There's an article that ran recently in The Santa Clarita Valley Signal that I think everyone should read about a mom named Tracy who went through PPD and successfully came out the other side.
Here's an excerpt that I especially found valuable:
Prevention is Key
Since screening for depression is rarely done on pregnant women, knowing your own risk factors and taking care of yourself both before and after your baby is born are key ingredients to avoiding PPD in the first place.
"It's a shame that we screen pregnant women for Down's Syndrome, but we don't screen for depression, even though it's much more common," said Diana Barnes, Psy.D., a licensed marriage and family therapist specializing in the assessment and treatment of postpartum illness.
Those at higher risk of developing PPD include women with a personal or family history of PPD or other mood disorders, as well as those who have significant mood changes around their menstrual cycle, and women undergoing fertility treatment.
"If you had one episode of PPD already, the risk of having a subsequent episode during a different pregnancy is 75 percent," Barnes warned. "If you have been treated for depression or anxiety in the past, you are at risk."
Barnes added that if you develop depression while you are still pregnant, like Tracy did, your risk is even higher of being depressed after the baby is born as well.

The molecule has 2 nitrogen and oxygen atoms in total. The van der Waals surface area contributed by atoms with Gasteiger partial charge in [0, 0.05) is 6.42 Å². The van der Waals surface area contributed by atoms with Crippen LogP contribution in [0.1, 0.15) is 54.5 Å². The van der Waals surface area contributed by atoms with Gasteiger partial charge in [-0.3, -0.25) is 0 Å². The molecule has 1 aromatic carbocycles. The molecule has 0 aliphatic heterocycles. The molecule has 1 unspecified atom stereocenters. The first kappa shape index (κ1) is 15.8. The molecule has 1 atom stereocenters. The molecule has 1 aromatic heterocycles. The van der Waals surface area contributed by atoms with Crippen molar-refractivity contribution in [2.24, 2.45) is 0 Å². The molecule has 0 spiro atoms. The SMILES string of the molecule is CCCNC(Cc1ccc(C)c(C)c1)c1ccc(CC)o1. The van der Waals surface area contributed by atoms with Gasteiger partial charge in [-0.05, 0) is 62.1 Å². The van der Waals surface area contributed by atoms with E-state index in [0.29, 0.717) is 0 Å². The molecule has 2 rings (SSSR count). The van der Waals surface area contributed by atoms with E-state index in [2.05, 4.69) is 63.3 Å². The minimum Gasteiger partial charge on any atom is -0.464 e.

Though many women have these risk factors, Barnes cautions against panic. Just because you are at risk does not mean you will develop PPD, but being aware of the possibility means that if you do develop it, you will be able to nip it in the bud that much sooner.
"Awareness is key," said Barnes. "Women should educate themselves and their families during their pregnancy."Barnes also encourages women to slow the pace of their lives before and after a baby is born. Don't try to change houses, jobs, or make other major life changes.
"Try to keep things status quo for at least one year postpartum," she said. "Women often put too much stress on themselves around pregnancy time, which is not good. We underestimate how big a change we are going through, and overestimate what we can handle. Other cultures make a much more sacred space for women to be pregnant, and we don't, but we should."
Get Help and SupportTo help yourself get well if you are in the throes of PPD, experts advise that you not be afraid to ask for help, and accept as much as you can.
Since getting enough sleep is important for recovery, Barnes suggests bringing someone in to your home who can get up at night with the baby if necessary. Tracy chose to hire a nanny, but you can also call on your spouse, a friend, or a family member as well.
In addition, finding other mothers suffering from PPD or a support group that caters to women with PPD can be a lifesaver during the most difficult moments.
"Support groups are excellent," Barnes said. "When you have PPD you feel that no one could feel as bad as you, but when you are sitting across the room from someone who gets what you are going through, there is nothing as good as that. You have less of a sense of isolation, and it can make you feel more hopeful."
Barnes recommends finding a group that specifically deals with mothers with PPD, as opposed to a general "new mothers" club, since moms with PPD are going through an entirely different experience of motherhood than those not suffering from it.